Chronic Ankle Instability, Manual Muscle Testing and Acupuncture

Chronic Ankle Instability, Manual Muscle Testing and Acupuncture | SPORTSMEDICINEACUPUNCTURE.COM

Figure 1. A modification of the classical Qi Ci needle technique. Twisting the coil-handles of two needles together at GB 40 greatly enhances ankle ligamentous proprioception.

Chronic ankle instability (CAI) is a condition characterized by a recurring ankle inversion injury with the patient, more times than not, reporting that their ankle easily “gives way” on the outer (lateral) side of the ankle. This condition often develops into anterior talofibular and calcaneofibular ligament instability that results in permanent or a temporary loss of ankle proprioception. Acupuncture can greatly affect these ligaments proprioceptive abilities (Fig. 1), which should be combined with other acupuncture points that will strengthen the low back, hip and lower extremity.

CAI can become severe enough that even walking up an incline or simply stepping downward onto a stair, the ankle can can excessively roll into inversion resulting in pain and injury. The frequency of the ankle rolling in CAI patients, especially in the 40+ age, is often reported when the person is feeling tired or weakened from overwork and stress. In these cases, the TCM practitioner should examine for Kidney qi pathology that is decreasing the Kidney’s ability to assist in stabilizing postural integrity. Refer to the author’s earlier blog on “The Kidney Influence on the Ligaments”.

There is much to discuss in CAI assessment and treatment cases from both sports medicine and traditional Chinese medicine perspectives. Check out the Module III Sports Medicine Acupuncture courses coming up in San Diego, CA and Bloomfield, NJ this July for more discussion on this CAI condition and many more lower extremity injuries.

With most cases of CAI, there are usually myofascial imbalances between muscles acting on the ankle such as seen with the tibialis posterior, peroneus longus and brevis muscles. When assessed with manual muscle testing (MMT), these muscles in CAI conditions are often found to be weak, which further leads to this ankle instability.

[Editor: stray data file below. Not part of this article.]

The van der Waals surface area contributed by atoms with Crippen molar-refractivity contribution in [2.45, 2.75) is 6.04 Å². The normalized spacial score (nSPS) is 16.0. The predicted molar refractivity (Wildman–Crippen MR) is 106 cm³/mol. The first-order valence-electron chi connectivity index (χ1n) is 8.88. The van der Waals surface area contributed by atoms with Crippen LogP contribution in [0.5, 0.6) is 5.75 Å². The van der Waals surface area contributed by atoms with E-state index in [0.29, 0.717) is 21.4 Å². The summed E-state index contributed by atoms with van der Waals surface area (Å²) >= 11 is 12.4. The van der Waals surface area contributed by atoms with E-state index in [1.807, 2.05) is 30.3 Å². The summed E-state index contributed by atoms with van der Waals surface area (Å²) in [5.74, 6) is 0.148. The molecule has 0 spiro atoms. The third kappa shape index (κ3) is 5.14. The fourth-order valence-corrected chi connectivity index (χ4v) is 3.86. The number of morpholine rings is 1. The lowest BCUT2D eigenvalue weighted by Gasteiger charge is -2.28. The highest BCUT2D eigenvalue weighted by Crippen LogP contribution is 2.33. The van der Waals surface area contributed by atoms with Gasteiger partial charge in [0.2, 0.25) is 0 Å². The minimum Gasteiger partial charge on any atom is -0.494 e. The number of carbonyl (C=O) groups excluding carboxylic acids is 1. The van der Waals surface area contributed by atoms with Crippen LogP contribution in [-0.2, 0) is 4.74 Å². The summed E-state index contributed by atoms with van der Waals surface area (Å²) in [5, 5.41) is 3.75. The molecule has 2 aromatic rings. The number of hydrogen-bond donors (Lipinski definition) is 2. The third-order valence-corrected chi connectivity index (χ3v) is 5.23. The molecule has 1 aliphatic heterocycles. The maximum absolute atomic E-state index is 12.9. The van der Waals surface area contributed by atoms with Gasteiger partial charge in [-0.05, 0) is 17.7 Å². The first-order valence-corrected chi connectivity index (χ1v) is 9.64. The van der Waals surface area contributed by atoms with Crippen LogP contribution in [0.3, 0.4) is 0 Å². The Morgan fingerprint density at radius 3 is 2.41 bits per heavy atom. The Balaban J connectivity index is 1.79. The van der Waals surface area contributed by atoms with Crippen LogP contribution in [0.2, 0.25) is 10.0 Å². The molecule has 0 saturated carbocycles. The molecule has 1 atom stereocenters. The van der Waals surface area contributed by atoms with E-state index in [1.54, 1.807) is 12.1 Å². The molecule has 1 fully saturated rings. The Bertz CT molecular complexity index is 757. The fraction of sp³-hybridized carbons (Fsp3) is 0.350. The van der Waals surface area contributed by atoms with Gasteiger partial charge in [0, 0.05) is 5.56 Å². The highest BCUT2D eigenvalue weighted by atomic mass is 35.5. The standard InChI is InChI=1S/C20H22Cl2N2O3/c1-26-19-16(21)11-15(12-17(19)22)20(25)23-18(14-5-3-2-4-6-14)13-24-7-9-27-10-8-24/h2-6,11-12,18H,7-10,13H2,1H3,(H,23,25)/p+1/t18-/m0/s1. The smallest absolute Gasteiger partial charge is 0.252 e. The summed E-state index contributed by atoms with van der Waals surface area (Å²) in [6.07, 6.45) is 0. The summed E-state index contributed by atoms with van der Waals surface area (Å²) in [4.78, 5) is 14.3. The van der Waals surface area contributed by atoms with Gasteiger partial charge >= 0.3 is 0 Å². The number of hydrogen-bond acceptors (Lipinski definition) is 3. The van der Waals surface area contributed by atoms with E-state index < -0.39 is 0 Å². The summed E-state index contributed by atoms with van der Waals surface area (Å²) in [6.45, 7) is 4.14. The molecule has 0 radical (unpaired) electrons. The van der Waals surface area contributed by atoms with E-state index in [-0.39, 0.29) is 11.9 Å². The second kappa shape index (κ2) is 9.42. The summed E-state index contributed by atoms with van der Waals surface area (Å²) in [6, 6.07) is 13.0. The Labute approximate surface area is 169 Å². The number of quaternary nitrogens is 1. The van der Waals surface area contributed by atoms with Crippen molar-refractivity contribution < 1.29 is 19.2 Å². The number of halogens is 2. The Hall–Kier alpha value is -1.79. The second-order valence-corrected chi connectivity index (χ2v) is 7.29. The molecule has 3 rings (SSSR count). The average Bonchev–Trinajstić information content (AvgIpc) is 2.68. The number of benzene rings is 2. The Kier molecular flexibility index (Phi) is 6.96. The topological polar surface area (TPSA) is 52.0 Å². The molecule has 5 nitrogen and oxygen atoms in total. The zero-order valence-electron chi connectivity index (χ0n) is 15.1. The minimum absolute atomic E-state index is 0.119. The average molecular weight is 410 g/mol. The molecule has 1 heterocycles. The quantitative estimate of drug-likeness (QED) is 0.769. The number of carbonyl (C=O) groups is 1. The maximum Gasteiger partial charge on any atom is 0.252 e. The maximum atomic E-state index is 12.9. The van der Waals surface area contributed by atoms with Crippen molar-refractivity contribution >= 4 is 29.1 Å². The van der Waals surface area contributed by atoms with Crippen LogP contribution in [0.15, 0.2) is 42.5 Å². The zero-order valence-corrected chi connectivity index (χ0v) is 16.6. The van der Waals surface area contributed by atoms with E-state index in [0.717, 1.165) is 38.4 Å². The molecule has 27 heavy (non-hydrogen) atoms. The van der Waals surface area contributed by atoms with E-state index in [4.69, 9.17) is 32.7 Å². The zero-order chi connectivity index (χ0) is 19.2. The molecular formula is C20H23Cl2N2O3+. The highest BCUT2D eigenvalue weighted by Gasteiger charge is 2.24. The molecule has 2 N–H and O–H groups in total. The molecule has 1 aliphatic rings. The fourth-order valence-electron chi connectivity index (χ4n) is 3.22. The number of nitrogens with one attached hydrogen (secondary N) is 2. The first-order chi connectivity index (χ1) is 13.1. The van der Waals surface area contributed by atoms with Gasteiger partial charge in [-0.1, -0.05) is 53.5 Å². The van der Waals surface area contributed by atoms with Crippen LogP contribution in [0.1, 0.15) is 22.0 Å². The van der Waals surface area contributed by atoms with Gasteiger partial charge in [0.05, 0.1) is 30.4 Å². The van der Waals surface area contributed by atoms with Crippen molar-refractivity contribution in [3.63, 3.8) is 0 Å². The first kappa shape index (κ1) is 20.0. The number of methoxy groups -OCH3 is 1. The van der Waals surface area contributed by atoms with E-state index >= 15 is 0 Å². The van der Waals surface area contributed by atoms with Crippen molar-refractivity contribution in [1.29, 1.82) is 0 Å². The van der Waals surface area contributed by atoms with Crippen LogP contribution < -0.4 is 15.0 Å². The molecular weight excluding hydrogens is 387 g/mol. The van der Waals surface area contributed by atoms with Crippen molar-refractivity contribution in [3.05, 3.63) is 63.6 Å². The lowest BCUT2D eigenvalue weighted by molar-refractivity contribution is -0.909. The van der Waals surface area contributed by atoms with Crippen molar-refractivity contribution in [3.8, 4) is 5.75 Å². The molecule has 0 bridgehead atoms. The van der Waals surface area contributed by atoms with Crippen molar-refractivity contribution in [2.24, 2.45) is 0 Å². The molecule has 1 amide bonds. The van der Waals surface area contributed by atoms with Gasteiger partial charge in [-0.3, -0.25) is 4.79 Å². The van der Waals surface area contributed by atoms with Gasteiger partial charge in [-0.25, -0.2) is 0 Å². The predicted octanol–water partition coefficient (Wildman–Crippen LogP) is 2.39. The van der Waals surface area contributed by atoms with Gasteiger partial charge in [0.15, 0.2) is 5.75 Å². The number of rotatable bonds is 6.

For this blog article, the author demonstrates four easy and quick to apply manual muscle tests that are used to screen CAI, in which the results develop into an acupuncture treatment protocol.

The second video, the author demonstrates acupuncture to the peroneus longus and brevis motor entry points and how it can help to strengthen these weakened muscles, which is an important part of the CAI rehabilitation program.

Matt Callison, L.Ac. has demonstrated the ability for acupuncture to motor entry points of weak and imbalanced muscles helps to correct the muscle firing sequences and muscle strength demonstrated with manual muscle testing. He was the first in the U.S. to show this amazing effect 30+ years ago and now this method is a pivotal part in the field of Sports Acupuncture today.

For more information:

Coming soon as a video library in August of 2024
Manual Muscle Testing and Acupuncture
30+ Clinical Experience

By Matt Callison, L.Ac.

Location, palpation, needle technique with many videos showing the location of the motor entry point of human cadavers from AcuSport Educations dissections for the acupuncturist.

Sports Medicine Acupuncture Certification Program

The following SMA Certification program courses cover this topic in more detail. Individual CEU courses are available.

Click the image below to purchase for the recorded webinar:

Chronic Ankle Instability, Manual Muscle Testing and Acupuncture | SPORTSMEDICINEACUPUNCTURE.COM

Click the buttons below to register for one of the live, in-person classes:

About the author(s):

Matt Callison is the president of the Sports Medicine Acupuncture Certification program. He has been combining sports medicine and traditional Chinese medicine (TCM) for over 26 years. He is the author of the Motor Point and Acupuncture Meridians Chart, the Motor Point Index, The Sports Medicine Acupuncture textbook and many articles on the combination of sports medicine and TCM.

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About the author(s):

Matt Callison is the president of the Sports Medicine Acupuncture Certification program. He has been combining sports medicine and traditional Chinese medicine (TCM) for over 26 years. He is the author of the Motor Point and Acupuncture Meridians Chart, the Motor Point Index, The Sports Medicine Acupuncture textbook and many articles on the combination of sports medicine and TCM.